The Memorial Park Bridge opened to the public last Friday after years of work centered on addressing structural concerns and potential damages to native land.The five-year project was funded by the city of Shakopee, Shakopee Mdewakanton Sioux Community, Minnesota Department of Natural Resources and Scott County. Members from each organization attended a ribbon-cutting ceremony to celebrate the bridge’s completion.

Connecting to the Minnesota Valley State Trail, the new bridge, at 1801 County Road 101, replaces the original built around 1981 and torn down in 2016 due to structural and safety concerns. These concerns included issues with damaged trusses that had lost their structured shape over the years from compounded stress.

Old Memorial Park Bridge

The former Memorial Park Bridge was built around 1981 and torn down in 2016.

Soon after removing the original bridge, a planning process was started for a replacement. Shakopee City Administrator Bill Reynolds said he realized the city had many factors to consider when working on this project.

“There were some setbacks in several different ways — part of it was funding, and part of it was figuring out where the bridge goes,” Reynolds said. “But, we were constantly working toward the objective of getting the bridge back.”

Archaeological discoveries

Acknowledging the cultural significance of the land was a primary factor the city kept in mind throughout the planning and constructing processes.

The city hired a historic preservation and archaeological consulting agency to perform multiple archaeological investigations on the land to ensure native historic and cultural artifacts would not be damaged or disturbed by the bridge’s construction.

The archaeological work revealed multiple discoveries about the land’s history. Investigative results found hundreds of mounds built throughout the area, according to Reynolds. Furthermore, nearly half of the 100 “shovel tests” performed on the land tested positive for cultural artifacts. These included findings of lithic and ceramic artifacts dating back to the pre-contact era, animal bone fragments and a possible human bone fragment.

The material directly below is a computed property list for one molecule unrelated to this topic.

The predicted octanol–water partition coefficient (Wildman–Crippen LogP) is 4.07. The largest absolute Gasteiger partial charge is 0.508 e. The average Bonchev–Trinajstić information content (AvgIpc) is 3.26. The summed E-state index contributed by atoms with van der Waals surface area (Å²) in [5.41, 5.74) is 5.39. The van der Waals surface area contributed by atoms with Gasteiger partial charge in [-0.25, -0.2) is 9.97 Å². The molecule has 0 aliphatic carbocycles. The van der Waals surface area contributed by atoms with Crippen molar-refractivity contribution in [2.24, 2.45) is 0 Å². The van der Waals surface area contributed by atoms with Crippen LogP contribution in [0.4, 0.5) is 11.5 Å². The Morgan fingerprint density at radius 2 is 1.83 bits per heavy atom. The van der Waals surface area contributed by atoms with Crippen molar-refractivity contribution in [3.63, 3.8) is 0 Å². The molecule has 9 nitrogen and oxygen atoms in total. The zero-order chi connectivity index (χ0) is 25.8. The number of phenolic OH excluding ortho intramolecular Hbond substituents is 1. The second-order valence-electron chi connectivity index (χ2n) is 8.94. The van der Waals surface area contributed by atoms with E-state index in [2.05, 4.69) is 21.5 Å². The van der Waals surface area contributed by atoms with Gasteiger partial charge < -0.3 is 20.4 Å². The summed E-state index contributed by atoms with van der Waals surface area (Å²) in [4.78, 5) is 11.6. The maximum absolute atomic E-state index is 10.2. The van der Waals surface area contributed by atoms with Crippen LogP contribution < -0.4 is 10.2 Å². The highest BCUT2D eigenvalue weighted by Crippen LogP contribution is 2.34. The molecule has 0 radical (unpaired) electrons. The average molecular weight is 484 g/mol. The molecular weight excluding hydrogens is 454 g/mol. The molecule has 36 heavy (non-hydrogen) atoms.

Reynolds said the archaeological investigation results presented to the city council in June 2020 helped shape decisions about where the bridge should be located to avoid sensitive areas. Additionally, the bridge was built atop concrete pylons for the purpose of minimizing damage to the land by not digging deep into the soil.

The Shakopee Mdewakanton Sioux Community provided a $100,000 grant in 2019 to assist the $875,000 project and ensure native land would be respected in the construction process. Reynolds said this long-term partnership with the community will continue on in future plans, including a multiyear cultural trail project.

Andy Vig at bridge opening

Andy Vig, representing the SMSC, speaks to the Indigenous cultural significance of the land near the bridge.

“We have an incredible relationship with the Mdewakanton Sioux Community. That is essentially sacred ground for them, and we fully recognize that,” Reynolds said.

Open to the public

After years of anticipation, the new bridge looks to positively impact trail usage year-round for general pedestrians, runners, bikers and snowmobilers. Completing the bridge project is something Reynolds believes displays Shakopee’s appreciation for quality parks and preserving land to benefit the entire community.

“We’re very proud of the fact that we have great parks and especially have a great trail system throughout the city,” Reynolds said.

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